Academic journal article Change Over Time

GUSTAVO GIOVANNONI: A Theory and a Practice of Urban Conservation

Academic journal article Change Over Time

GUSTAVO GIOVANNONI: A Theory and a Practice of Urban Conservation

Article excerpt

As a pivotal figure in the fields of architecture and urban planning, Gustavo Giovannoni (1873-1947) developed both a theory and specific rules for urban conservation. Although he worked exclusively in Italy, his influence extended beyond the country's borders, due in part to his involvement in the drafting of the Athens Charter for the Restoration of Historic Monuments in 1931. After graduating with a degree in civil engineering in 1895, Giovannoni received a special master's degree the following year in urban hygiene, a branch of medicine and engineering focused on public health.1 He was influenced in his studies by Giuseppe Sacconi, who would later design Vittoriano-a project in Rome that demolished a medieval neighborhood, and which Giovannoni vocally but unsuccessfully opposed. Later, from 1897 to 1899, he joined the classes of Adolfo Venturi, the most prominent art historian in fin-de-siècle Italy, where he completed a special post-graduate curriculum in painting, sculpture, and architecture for students who planned to work for the monuments protection service. Giovannoni's educational training placed him in two vastly different fields: civil engineering and art history. At the time, he represented a real exception in a country like Italy, where there was a rigid divide between the sciences and humanities, and between technicians and intellectuals. Bridging these divides would become his lifelong aim.

Because of his complex and unusual background, Giovannoni was able to cross the boundaries of many disciplines: architecture, art and architectural history, civil engineering, and building technology. His interest in architecture enabled him to bridge art and technique, tradition and modernity. Early in his career and throughout his life, he approached architecture as both a profession and as a field of historical studies, at a time when few of his young colleagues saw a relationship between the progressive and historical aspects of the field. In fact, Giovannoni would undertake three distinct careers: as a private professional in civil engineering, as professor at the University of Rome, and as a scholar involved in studies of Roman architecture and urban history. Though influenced by the work of others, he had no direct teachers to help craft his unique approach to the historic city. His training in urban hygiene sensitized him to the urban dimension of building problems, while his background in art history made him conscious of the great aesthetic values of Italy's architectural heritage.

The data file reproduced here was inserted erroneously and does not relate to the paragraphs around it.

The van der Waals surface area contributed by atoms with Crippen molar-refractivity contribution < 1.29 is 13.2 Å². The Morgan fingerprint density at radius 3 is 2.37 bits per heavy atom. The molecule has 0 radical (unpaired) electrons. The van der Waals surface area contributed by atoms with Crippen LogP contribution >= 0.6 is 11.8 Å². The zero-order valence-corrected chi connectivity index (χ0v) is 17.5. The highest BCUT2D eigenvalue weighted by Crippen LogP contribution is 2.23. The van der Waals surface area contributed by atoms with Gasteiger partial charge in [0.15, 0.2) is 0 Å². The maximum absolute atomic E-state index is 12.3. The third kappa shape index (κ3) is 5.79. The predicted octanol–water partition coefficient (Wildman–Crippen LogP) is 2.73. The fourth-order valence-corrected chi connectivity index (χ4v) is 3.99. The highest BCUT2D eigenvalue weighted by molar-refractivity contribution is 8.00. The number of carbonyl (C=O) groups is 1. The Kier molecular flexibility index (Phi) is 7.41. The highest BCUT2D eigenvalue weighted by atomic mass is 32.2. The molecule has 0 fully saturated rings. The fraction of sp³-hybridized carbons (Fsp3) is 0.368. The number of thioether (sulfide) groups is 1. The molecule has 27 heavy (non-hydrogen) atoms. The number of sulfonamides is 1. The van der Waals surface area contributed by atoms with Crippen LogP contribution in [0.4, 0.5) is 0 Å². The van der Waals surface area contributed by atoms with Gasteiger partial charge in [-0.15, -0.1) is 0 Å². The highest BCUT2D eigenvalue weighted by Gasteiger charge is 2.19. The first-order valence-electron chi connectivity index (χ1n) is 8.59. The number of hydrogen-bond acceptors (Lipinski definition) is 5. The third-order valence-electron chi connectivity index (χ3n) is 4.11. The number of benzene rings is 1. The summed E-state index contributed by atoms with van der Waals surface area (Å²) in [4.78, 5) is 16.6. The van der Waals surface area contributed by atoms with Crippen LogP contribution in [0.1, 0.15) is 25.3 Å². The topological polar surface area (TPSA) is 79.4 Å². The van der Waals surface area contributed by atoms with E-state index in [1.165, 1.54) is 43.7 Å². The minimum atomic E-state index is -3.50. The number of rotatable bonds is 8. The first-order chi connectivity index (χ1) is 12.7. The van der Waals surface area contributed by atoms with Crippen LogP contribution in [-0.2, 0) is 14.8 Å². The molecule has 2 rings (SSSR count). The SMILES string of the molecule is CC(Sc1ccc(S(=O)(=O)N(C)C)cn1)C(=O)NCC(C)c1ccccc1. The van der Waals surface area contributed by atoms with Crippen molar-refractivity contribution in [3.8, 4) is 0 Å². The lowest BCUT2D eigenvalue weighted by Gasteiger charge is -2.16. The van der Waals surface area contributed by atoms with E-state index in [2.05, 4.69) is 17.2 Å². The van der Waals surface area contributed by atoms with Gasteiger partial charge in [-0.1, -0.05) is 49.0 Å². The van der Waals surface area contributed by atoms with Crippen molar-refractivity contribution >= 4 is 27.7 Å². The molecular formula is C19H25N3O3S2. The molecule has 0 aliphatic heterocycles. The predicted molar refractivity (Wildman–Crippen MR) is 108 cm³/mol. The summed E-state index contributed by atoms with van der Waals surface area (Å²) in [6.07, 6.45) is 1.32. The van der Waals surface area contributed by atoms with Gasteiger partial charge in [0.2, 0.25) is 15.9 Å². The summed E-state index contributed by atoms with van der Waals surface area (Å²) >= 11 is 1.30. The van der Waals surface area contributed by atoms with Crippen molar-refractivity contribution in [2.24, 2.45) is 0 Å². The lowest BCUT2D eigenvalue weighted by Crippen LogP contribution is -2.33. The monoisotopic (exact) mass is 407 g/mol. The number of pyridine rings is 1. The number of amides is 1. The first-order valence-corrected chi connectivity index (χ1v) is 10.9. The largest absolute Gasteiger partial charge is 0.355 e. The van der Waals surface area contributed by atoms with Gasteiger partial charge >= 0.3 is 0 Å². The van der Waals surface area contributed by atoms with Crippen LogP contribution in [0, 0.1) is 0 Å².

As a civil engineer, Giovannoni was one of the first in Rome to use Francois Hennebique's patent on reinforced concrete systems, with his designs of the brewery of Birra Peroni and the adjacent ice-making factory between 1906 and 1909. As an assistant professor, he taught classes in civil engineering under the guidance of Guglielmo Calderini, who worked as both a civil engineer (mostly on public projects) and as supervising architect for monuments, an office that would later be known as the sovrintendente ai monumenti.2 Giovannoni first taught technical architecture beginning in 1899, followed by general architecture from 1903 onward. Both classes allowed him to be immersed in various aspects of buildings beyond the scientific-technical aspects. One of his earliest studies during this period was of the monasteries of Subiaco, completed in 1904 and situated in a picturesque valley northeast of Rome.3 He believed that the making of architecture should be related to its natural context. In order to trace the long history of the massive stone buildings, he needed some general knowledge of geology and geography, as well specific knowledge of medieval and modern history. The Subiaco study involved a broad analysis of large-scale buildings in a natural setting: it included both technical and cultural aspects of art and history, and required a variety of skills. The study, in a sense, prepared Giovannoni for his holistic approach to the urban-architectural context. …

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